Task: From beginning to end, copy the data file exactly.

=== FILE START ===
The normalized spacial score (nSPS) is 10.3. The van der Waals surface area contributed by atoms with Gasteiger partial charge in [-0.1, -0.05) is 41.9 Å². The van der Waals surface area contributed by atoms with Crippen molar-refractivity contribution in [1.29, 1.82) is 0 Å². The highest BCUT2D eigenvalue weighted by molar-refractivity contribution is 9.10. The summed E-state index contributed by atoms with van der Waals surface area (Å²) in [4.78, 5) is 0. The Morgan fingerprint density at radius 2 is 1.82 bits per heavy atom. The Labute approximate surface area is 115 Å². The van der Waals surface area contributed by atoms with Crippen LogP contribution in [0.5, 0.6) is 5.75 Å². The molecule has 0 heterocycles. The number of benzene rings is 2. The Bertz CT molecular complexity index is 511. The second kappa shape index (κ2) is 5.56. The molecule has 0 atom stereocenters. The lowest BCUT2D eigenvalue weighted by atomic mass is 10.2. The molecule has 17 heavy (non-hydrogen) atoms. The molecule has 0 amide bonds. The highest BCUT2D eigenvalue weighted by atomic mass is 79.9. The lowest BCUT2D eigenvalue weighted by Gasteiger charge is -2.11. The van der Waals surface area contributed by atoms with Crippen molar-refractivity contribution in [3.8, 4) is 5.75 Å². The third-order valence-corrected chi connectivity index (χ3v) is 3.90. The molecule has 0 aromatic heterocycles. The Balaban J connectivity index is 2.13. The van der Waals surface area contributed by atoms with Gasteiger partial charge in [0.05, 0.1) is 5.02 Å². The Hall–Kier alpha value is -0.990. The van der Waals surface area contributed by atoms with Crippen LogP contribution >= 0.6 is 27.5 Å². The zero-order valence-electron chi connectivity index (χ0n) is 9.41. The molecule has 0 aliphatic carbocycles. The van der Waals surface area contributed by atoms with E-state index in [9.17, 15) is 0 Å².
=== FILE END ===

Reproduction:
The normalized spacial score (nSPS) is 10.3. The van der Waals surface area contributed by atoms with Gasteiger partial charge in [-0.1, -0.05) is 41.9 Å². The van der Waals surface area contributed by atoms with Crippen molar-refractivity contribution in [1.29, 1.82) is 0 Å². The highest BCUT2D eigenvalue weighted by molar-refractivity contribution is 9.10. The summed E-state index contributed by atoms with van der Waals surface area (Å²) in [4.78, 5) is 0. The Morgan fingerprint density at radius 2 is 1.82 bits per heavy atom. The Labute approximate surface area is 115 Å². The van der Waals surface area contributed by atoms with Crippen LogP contribution in [0.5, 0.6) is 5.75 Å². The molecule has 0 heterocycles. The number of benzene rings is 2. The Bertz CT molecular complexity index is 511. The second kappa shape index (κ2) is 5.56. The molecule has 0 atom stereocenters. The lowest BCUT2D eigenvalue weighted by atomic mass is 10.2. The molecule has 17 heavy (non-hydrogen) atoms. The molecule has 0 amide bonds. The highest BCUT2D eigenvalue weighted by atomic mass is 79.9. The lowest BCUT2D eigenvalue weighted by Gasteiger charge is -2.11. The van der Waals surface area contributed by atoms with Crippen molar-refractivity contribution in [3.8, 4) is 5.75 Å². The third-order valence-corrected chi connectivity index (χ3v) is 3.90. The molecule has 0 aromatic heterocycles. The Balaban J connectivity index is 2.13. The van der Waals surface area contributed by atoms with Gasteiger partial charge in [0.05, 0.1) is 5.02 Å². The Hall–Kier alpha value is -0.990. The van der Waals surface area contributed by atoms with Crippen LogP contribution >= 0.6 is 27.5 Å². The zero-order valence-electron chi connectivity index (χ0n) is 9.41. The molecule has 0 aliphatic carbocycles. The van der Waals surface area contributed by atoms with E-state index in [9.17, 15) is 0 Å².